Saturday, June 14, 2014


1954 ~ Otis Reservoir

There's so much more to every story, every memory, every life.  Our stories slip in and out of time and place and fantasy.  I wonder here what is unspoken and unseen.  What sweeps around these two, my brother and me.  

My Grandfather, surprisingly fit, with his cigar and his boat... while we, the "little family" cluster together.
It was another time, so long ago.  I'm seven and my brother, not yet two.  Yet, when I  see these pictures, I smell flat water and a faint whiff of gasoline.  I feel the excitement riding in the boat and remember the deep sheen of mahogany, the splash of water and the wind in our faces.

From then to now, sixty years have passed.  The good, the bad, the tragic.  Some years were rich and full, some long and dark and cold.  

But I'm learning how, in the end, it's never one nor the other.  Nothing's all black, nor all fine and shiny -- it's the mix, the big stew of Life --  the good, the bad, the dull.  And for all the pain, there is also joy, small bright spots of light.  

And, for all I know (or think I know), there is still my unfinished story, full of mysteries and things to come, unseen, unknown, unspoken.

Saturday, April 19, 2014

Gods of Greed, Gods of Gold: Some new, Some old.

Photograph by Barry Draper
Lima, Peru   

Lust for gold, dreaming,
scheming tales of wealth and coin
lure conquistadores west,
beneath the blood-red sun.

Theirs by sword, theirs by might. 
Theirs by right and miter.  
Lusting after golden gods, 
gilt beyond the blood-red sun, 
now -- and forever.

Monday, March 10, 2014


  Santa Elena Canopy Skywalk
First Time in Costa Rica
October 1997
There's been a significant gap in this blog -- for many reasons.  I could say it was the snow and ice, or the below zero temperatures.  January and February brought family concerns, a death, and medical issues.  We found damage from mice and squirrels in the upstairs closet where I keep lovely reminders of our travels, our shared history.

Too, I've been mourning the loss of people I've long admired.  Pete Seeger.  Doris Lessing.  Nelson Mandala.  Dede, the last of the Mirabel sisters from the Dominican Republic.  I wonder how shall we survive in this world without them as living models of conscience and right.

From here it's an easy slide into depression.  All I need is a dose of the world news or the daily flood of email appeals to bury me.  I lose heart.  I lose hope.  I stop writing.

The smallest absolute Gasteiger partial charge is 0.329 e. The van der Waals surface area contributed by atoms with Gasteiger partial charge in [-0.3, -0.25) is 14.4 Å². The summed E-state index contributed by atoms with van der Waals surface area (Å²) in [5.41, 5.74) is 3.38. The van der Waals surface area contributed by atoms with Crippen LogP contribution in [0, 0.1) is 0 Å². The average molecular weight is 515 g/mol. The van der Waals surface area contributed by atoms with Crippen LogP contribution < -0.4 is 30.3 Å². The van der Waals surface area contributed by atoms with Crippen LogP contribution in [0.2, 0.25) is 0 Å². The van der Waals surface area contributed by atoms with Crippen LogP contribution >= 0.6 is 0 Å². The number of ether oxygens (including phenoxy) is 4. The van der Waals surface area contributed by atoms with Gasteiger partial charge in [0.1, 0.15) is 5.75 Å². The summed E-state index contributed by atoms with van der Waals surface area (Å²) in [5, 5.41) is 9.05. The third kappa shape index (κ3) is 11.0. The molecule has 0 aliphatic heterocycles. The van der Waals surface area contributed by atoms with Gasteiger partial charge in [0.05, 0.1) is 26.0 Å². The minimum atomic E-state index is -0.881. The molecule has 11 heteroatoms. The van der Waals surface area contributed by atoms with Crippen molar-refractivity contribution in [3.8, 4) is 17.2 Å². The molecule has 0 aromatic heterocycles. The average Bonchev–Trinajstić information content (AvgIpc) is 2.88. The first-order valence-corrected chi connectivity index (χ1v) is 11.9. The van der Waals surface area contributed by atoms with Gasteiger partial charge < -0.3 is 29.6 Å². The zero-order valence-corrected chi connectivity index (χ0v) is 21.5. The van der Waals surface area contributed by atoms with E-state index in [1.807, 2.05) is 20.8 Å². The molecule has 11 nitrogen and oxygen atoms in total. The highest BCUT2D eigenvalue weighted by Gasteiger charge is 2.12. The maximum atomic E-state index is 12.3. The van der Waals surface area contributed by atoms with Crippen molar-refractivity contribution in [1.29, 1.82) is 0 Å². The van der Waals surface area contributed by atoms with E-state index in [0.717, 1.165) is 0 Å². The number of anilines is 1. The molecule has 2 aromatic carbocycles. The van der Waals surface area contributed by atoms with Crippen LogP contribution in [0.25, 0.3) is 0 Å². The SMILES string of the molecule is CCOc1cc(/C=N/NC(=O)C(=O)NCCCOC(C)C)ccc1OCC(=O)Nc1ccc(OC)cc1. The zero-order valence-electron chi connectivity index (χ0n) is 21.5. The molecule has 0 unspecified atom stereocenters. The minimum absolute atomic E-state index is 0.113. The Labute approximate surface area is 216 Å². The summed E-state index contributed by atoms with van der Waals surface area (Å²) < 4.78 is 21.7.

Then, something happens.  Three deer wander through our field.  I catch sight of stars and a sliver of a crescent moon in the hard winter sky.  Good news creeps in and surprises me. Spring comes.  I open the door.  I go back to the page full of wonder and gratitude.

In one of my writing groups, we wrote to the question: "When do I feel most alive?"  I love this question -- it's my antidote to despair -- and I want to go deeply into what makes me feel "alive" and "whole" now, in this stage of my life.

So I start with the memory of walking the rainforest canopy in Santa Elena, Costa Rica, where howler monkeys called and hummingbirds darted through flowers at treetop level.  The suspension bridge shifted and swayed with our movements, but I wasn't afraid.  It rained a bit and stopped.   The mist swirled to the top of the cloud forest and beyond.  The air was rich with spicy smells, flower fragrances, and wet dirt.  And, I was very much alive.

Wednesday, January 01, 2014


                            Along the road of old December
                            when the Ancients walk abroad,
                            I fall in with their company, twelve
                            days and nights astride.

                            Druid, Priestess, Pagan, Fool,
                            Astrologer monk and Hermit king,
                            they who track the star and tide,
                            older, wiser folk than I.

                            We march under darkened skies,
                            a host, a band, a multitude. Claw,
                            hoof, foot and wing, together 
                            journey towards light and spring.
                            West to east, the Ancients mark
                            the worn, the dying, bygone year.
                            Along the road, the fires burning,
                            turning old and the cold -- to ash.

                                   Welcome!  New Year!